Implant removal, breast lift, nipple revision. Realistic expectations? Options? (photos)

11 year old Mentor Saline implants. R-400 cc; L-400 overfilled to 425 cc. 3 kids later. Pics are 4 weeks postpartum, stopped breastfeeding. I want my implants removed, a lift, and areola reduction . What are my options, most realistic expectation of outcome, pricing? Willing to travel for the best fit surgeon :) I am hoping for small EVEN sized breasts and small even nipples.

Doctor Answers 6

Breast surgery

Thank you for your question.  Your breasts are still going through changes from the pregnancy and breastfeeding.  It is best if you wait 3 months after the completion of breastfeeding before you consider surgery.  All 3 of the procedures that you are interested in can often be done in the same day.  I would recommend a visit to a Board Certified Plastic Surgeon in your area to discuss your surgical goals.

Houston Plastic Surgeon
5.0 out of 5 stars 28 reviews

Breast implant removal and lift

 Thank you for your question and posting appropriate pictures. You seem to be a good candidate for a breast lift and areolar reduction. In addition, your implants maybe removed at the same time. You should have a consultation and and once planned for surgery undergo preoperative  breast implants deflation under local anesthesia to decide whether not you would need smaller implants as well as strengthening your inherent breast tissue. 

Kevin Tehrani, MD, FACS
New York Plastic Surgeon
4.9 out of 5 stars 84 reviews

Breast implant revision surgery

Thanks for your question.  Its usually advisable to wait around 6 months after breast feeding before proceeding with breast surgery.  Based on your photographs though you look like a good candidate for revision surgery including breast implant removal, breast lift and areola reduction.  Your asymmetry can be addressed at the same time.  A number of factors such as   how much breast tissue you have, will determine whether or not small implants will be required to provide fullness.  (xxx)  Arrange a consultation with a fully qualified plastic surgeon to discuss your options and goals.

Breast lift

Since they are saline, you might want to deflate them in advance of your surgery so that a lift can be accomplished as the tissue settle. It can also help appreciate asymmetry of the tissue. Best of luck.

Steven Wallach, MD
New York Plastic Surgeon
4.1 out of 5 stars 24 reviews

Have them deflated in clinic now

My advice is since they are saline, have them deflated in clinic. I do this all the time for my patients. You can numb up the skin and insert a needle attached to a suction canister and remove the saline from the implant. This allows your breast to start the process of skin retraction and can better estimate what your shape and size will be once you remove the implants. This lets us know if you might need a breast lift to help your shape and breast appearance. It is really a valuable tool that I use. Allow 6 weeks-3 months after deflation before you have your formal surgery done. Hope this helps!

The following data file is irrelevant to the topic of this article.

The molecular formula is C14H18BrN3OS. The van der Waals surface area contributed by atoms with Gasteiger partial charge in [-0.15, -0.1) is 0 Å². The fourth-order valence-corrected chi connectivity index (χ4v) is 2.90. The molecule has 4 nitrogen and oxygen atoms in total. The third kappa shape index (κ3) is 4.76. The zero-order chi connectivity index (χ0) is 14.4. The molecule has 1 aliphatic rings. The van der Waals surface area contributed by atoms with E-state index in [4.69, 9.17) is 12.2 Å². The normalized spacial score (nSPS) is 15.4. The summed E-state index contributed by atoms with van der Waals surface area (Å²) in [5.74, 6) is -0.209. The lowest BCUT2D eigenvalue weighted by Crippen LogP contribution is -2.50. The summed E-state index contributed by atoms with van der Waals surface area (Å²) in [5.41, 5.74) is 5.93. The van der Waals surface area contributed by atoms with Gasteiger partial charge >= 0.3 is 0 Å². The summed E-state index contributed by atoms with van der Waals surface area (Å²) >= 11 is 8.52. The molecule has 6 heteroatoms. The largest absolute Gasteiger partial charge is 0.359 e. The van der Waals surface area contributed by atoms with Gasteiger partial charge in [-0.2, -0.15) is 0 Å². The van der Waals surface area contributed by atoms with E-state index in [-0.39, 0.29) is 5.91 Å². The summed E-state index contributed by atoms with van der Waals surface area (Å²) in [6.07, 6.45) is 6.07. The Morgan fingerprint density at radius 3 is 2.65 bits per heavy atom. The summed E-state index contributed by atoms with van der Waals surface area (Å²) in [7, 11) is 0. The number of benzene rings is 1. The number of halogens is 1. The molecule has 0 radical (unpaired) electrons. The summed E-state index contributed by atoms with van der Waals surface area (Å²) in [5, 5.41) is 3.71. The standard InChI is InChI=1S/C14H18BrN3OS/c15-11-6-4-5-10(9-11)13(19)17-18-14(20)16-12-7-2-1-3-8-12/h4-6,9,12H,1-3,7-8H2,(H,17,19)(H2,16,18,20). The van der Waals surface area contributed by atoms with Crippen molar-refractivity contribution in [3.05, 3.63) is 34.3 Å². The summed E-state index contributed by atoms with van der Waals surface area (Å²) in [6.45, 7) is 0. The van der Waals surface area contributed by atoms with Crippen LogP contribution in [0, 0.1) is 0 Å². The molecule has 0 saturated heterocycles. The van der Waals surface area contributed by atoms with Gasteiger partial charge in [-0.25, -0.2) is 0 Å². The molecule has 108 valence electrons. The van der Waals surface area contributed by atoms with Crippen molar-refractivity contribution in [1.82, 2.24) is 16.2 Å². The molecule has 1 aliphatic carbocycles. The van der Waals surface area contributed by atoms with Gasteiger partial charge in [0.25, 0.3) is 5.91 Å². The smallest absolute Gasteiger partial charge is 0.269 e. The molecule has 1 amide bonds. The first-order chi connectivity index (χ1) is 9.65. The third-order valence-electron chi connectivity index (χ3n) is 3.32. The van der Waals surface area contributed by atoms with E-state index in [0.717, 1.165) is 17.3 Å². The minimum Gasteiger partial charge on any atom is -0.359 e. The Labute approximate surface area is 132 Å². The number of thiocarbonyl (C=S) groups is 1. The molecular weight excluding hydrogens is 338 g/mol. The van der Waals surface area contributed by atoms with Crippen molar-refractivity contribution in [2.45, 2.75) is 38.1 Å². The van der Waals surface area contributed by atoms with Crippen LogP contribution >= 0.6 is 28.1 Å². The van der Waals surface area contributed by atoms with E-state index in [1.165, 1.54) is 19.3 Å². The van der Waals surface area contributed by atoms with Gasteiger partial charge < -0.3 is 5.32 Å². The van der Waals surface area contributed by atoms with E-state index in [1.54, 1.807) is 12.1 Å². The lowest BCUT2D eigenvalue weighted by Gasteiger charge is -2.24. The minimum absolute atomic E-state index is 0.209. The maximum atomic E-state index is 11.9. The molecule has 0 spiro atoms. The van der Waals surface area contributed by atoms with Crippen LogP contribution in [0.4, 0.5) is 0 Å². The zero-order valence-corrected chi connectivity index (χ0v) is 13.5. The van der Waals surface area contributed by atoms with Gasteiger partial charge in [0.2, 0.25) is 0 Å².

Implant removal, breast lift, nipple revision.

Thank you for your question and series of photographs.  Because pregnancy and nursing causes significant changes to the quality of your tissues, best to allow a full six months or more to pass before seeking surgery. Based on the size of your implants and their duration of placement you will likely require a breast lift, with the right requiring a larger lift than the left. It may be wise to deflate your implants in anticipation of surgery to better assess the degree of lift required. An areola reduction may be possible but without the implants in place, your nipples will naturally shrink and may not be required.  I do think that you can obtain a nice result but would recommend you see a series of ASPS board certified plastic surgeons for an in-person examination and estimate of costs for your area.   

Nelson Castillo, MD
Atlanta Plastic Surgeon
5.0 out of 5 stars 38 reviews

These answers are for educational purposes and should not be relied upon as a substitute for medical advice you may receive from your physician. If you have a medical emergency, please call 911. These answers do not constitute or initiate a patient/doctor relationship.